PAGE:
Tom Stoppard’s Plays: Patterns of Plenitude and Parsimony has the following content:
Reflecting the Prologue of Travesties, the introduction explains the reasons for writing the book and sets out the twin objectives of explaining the content of Stoppard’s plays within an overall framework for describing Stoppard’s views and the themes that support them.
Occam’s Razor
The key chapter in the book explains who William of Occam was and what his mediaeval principle of parsimony says. It describes how Stoppard has referred to Occam’s razor and explains how he has applied it. He does so in the way he writes, constructing plays by marrying together unlikely unions of subjects, such as gymnastics and moral philosophy. The chapter provides a worked example from After Magritte as to how a complex structural situation can be reduced to a single, satisfactory explanation and uses the same play to demonstrate how a complex situation can be created in the first place by reversing the process of the razor. It describes how Stoppard applies the razor to the arguments contained within his plays – both metaphysically, as in the case of Jumpers, and methodologically, such as in Indian Ink or Rock ‘N’ Roll.
The chapter ends by arguing that reversing the principle of parsimony leads to the thematic elements that define and underpin Stoppard’s plays. It, therefore, provides the basis for the remaining chapters in the book.
The Stoppardian Stage Debate
What distinguishes the drama in Stoppard’s plays is that it comes not from character but from debate, largely adhering to the Shavian concept of the drama of conflict. Eventually, Occam’s razor is applied to condense the arguments down to the core issue. The ideas are batted around in the form of intellectual ping-pong. Examples of how Stoppard does so are described and evaluated, ranging from the debate in Travesties about whether an artist can be a revolutionary to Alexander Herzen’s views in The Coast of Utopia trilogy about the nature of government and society and the role of history.
The Vehicle Versus The Idea
The process of the application of Occam’s razor leads to the linking of disparate subjects which produces Stoppardian plays in which the idea is typically borne along by a narrative vehicle, such as how the subject of quantum mechanics is discussed in a play about spying in Hapgood. The vehicle may be a picture, as in Artist Descending a Staircase, or a man and a Latin poem, as in The Invention of Love. Repeatedly – in The Real Thing, Dogg’s Hamlet Cahoot’s Macbeth, The Real Inspector Hound and Shakespeare In Love, for instance – it is a play-within-a-play, that most theatrical of devices. Stoppard’s ethical stance is carried in Professional Foul by a colloquium in Prague and in Jumpers by the rehearsal of a donnish speech. The chapter explains and critiques how the vehicle and idea interlink to form the play.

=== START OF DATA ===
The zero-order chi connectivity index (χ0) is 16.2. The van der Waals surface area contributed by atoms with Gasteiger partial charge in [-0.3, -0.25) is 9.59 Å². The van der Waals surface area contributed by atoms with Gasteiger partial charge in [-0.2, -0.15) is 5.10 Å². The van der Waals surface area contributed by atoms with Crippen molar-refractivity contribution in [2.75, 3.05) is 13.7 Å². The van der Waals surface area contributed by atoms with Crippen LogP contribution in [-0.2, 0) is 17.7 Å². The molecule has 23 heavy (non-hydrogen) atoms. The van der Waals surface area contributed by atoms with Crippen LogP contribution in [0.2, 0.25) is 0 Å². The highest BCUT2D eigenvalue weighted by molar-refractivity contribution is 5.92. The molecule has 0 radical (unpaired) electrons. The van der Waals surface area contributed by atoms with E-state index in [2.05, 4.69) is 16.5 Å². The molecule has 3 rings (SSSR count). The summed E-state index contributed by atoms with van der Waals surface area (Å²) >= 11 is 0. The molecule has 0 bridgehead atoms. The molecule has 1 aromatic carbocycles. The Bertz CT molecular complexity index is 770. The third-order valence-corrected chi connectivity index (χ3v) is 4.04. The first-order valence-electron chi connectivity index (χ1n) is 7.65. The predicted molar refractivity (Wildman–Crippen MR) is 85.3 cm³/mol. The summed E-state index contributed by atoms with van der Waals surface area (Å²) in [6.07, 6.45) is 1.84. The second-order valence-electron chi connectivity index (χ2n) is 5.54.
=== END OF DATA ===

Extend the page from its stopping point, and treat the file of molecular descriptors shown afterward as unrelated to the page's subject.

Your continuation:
Stoppardian ethics is a very complicated business, but the application of Occam’s razor reduces Stoppard’s vast consideration of it to a simple contrast between that of moral absolutism and relativity. Stoppard’s moral debate runs right through from an early play, Another Moon Called Earth, via Jumpers and Darkside to his play of 2015, The Hard Problem. The chapter on ethics traces Stoppard’s views in both his plays and his interviews and other writing and explores how they feed into other related moral issues, including: the existence and role of God, the nature of truth, the role of press freedom in Night And Day, an individual’s right to freedom in Every Good Boy Deserves Favour and the role of the artist in society.
Duality – Illusion And Reality
For Stoppard the duality of his moral outlook – absolutism versus relativism – is mirrored in duality per se. The most acute example of this dualism is the nature of illusion and reality, so apparent in Hapgood, a play about spying, or Rosencrantz and Guildenstern Are Dead and The Real Thing, both plays about acting. Stoppard sees duality everywhere, particularly in the nature of individuals, beginning as early as Enter a Free Man, a play he wrote in the 1960s, and culminating in his exploration of the two forms of brain consciousness in The Hard Problem.
Stoppard’s Theatricality
Regarding a play as an event, Stoppard endows his productions with all forms of entertainment which turn out to be the dramatic glitter and tinsel which Occam’s razor has to remove in order to reveal the core meaning of his plays. The chapter reviews all Stoppard’s wordplay – double entendres, puns, malapropisms, etc. – and forms of comedy – such as farce in On The Razzle, cross-purposes, the satire of Dirty Linen and the parody of New-Found-Land – and his use of visual, musical and poetic devices and explains how they both reinforce the ideas of his plays, form part of their vehicles and engender the intellectual content for which Stoppard is known. The chapter also assesses the literary and other influences on Stoppard. In particular, it analyses the impact of three other playwrights on Stoppard’s work – Beckett, Chekhov and Shakespeare.
Stoppard’s Time Shifts
A salient feature of many of Stoppard’s plays – and one that Occam’s razor is called upon to unpick – is the time shift. In Arcadia the play bifurcates between the early eighteenth century and modern day in the Croom family house. Indian Ink and its radio counterpart, In The Native State, oscillates both period and location while The Invention of Love sees an old Housman interrogate his younger self. The time shift allows Stoppard to reinforce his arguments and add perspective, a key ingredient of relativism.
As in the Coda in Jumpers the final chapter provides a very brief summary of what has gone before and concludes that by applying Occam’s razor to Stoppard’s canon the result it distils it all down to is – Occam’s razor itself.